Did a Bakersfield nursing student invent hand sanitizer? Coronavirus reignites the Lupe Hernandez debate
Over the last decade, the legend of Lupe Hernandez from Bakersfield has bounced around the medical world.
Haven’t you heard? She’s the student nurse who invented hand sanitizer.
Or so the story went.
Most accounts give a specific date for her breakthrough: 1966. Some say Hernandez did it at Bakersfield College, prompted by a lack of soap and hot water.
Others claim that this novice Florence Nightingale registered a patent for her concoction, but bigger companies such as Gojo Industries, the makers of Purell, appropriated it. (Gojo denies it.) Nearly all tellings identify Hernandez as a woman, but a few insist that Lupe — short for “Guadalupe” — was a man.
Nursing textbooks, college professors and presenters at medical conferences repeated the tale, but the story didn’t circulate far beyond their circles.
Then the coronavirus outbreak hit.
Media outlets worldwide started to report on Hernandez’s “discovery.” They began to call Bakersfield historians and librarians — and Lupe Hernandezes (public records show at least 30 people with that name live in the city).
A showcase for compelling storytelling from the Los Angeles Times.
“If a hand sanitizer company wants to pay me $50,000, I’ll tell them whatever they want. But that’s not my mother,” said Eric Gaona, 53, the son of a Lupe Hernandez from Bakersfield.
Even a Russian journalist reached out to inquire about his mother, Gaona said. Far from being a nurse, she was a former singer in a 1960s girl group called the Rev-Lons.
There are no U.S. patents for hand sanitizer under that name. None of the articles that recount her story cite any primary sources. In Bakersfield, a town that proudly promotes its celebrities — Buck Owens, Merle Haggard, Dolores Huerta — few had even heard the story of “Lupe” — until recently.
Cal State Bakersfield archivist Chris Livingston has searched newspaper archives and databases and found nada. Bethany Rice, curator of collections at the Kern County Museum, did the same with the same result.
“At this time, I’m treating the story as a great example of why to check sources when reading something online and how to verify facts in an article,” she said, even recording a video to emphasize this point. “I would love for the story to be true and it would be an incredible boon to the community if it were, but at this point there is nothing supporting that.”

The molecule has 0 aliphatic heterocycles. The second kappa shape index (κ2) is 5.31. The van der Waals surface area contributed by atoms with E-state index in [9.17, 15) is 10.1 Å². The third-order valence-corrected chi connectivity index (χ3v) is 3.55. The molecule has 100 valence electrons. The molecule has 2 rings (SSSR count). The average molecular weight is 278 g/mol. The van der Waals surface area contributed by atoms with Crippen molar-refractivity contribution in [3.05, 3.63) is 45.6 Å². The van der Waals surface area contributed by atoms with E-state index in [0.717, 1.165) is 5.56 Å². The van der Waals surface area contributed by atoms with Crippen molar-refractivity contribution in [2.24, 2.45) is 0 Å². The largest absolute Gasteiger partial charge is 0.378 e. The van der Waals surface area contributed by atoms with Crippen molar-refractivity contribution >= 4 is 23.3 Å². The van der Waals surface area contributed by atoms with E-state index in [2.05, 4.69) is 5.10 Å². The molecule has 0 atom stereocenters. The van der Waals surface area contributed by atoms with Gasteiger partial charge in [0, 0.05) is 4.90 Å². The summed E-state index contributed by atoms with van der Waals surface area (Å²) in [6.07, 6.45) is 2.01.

A hand sanitizer shortage during the coronavirus outbreak has prompted a group of volunteers to produce enough for every inmate, homeless person and elderly person in the Bay Area. The main production center is a UC Berkeley lab, and the distribution site is a San Francisco house.
Oliver Rosales, a history professor at Bakersfield College, said Kern County medical histories are often administrative and “whitewashed.” “It’s a fantastical story because of how important hand sanitizer is now,” he said. “As a historian, I’m skeptical, but I’m curious. If it is true, why hasn’t somebody written about her?”
They have. But at this point, the truth — Lupe Hernandez from Bakersfield is almost certainly a modern-day urban legend — is not so important to those who continue to spread the story. Lupe is now a folk hero in the most literal sense, glorified because of what her “story” and its creation mean to them.
In the wake of a run on hand sanitizer that has cleared out store shelves nationwide, some Latinos brag on social media about how one of their own invented it. Digital posters with a photo purported to be of Hernandez flourished throughout March in honor of Women’s History Month.
When Cindy Collier, director of Bakersfield College’s Health and Wellness Center, recently heard the tale, it didn’t surprise her that a nurse might think of an idea such as hand sanitizer. She sees how a fully plausible saga about a nurse’s MacGyver moment decades ago could have been twisted and passed down over the years.
“Nurses in general, because of desperation when we don’t have what we think we need, we tend to be very ingenious,” Collier said. “Every one of us will have a story where we created something to make our life easier or our patients safer, and we never did anything about it.”
If a Latina nurse did invent hand sanitizer, Collier said, that “would really be a neat thing to be able to say as a nurse, especially with what’s going on right now in the world.”
Get our free Coronavirus Today newsletter
Sign up for the latest news, best stories and what they mean for you, plus answers to your questions.
You may occasionally receive promotional content from the Los Angeles Times.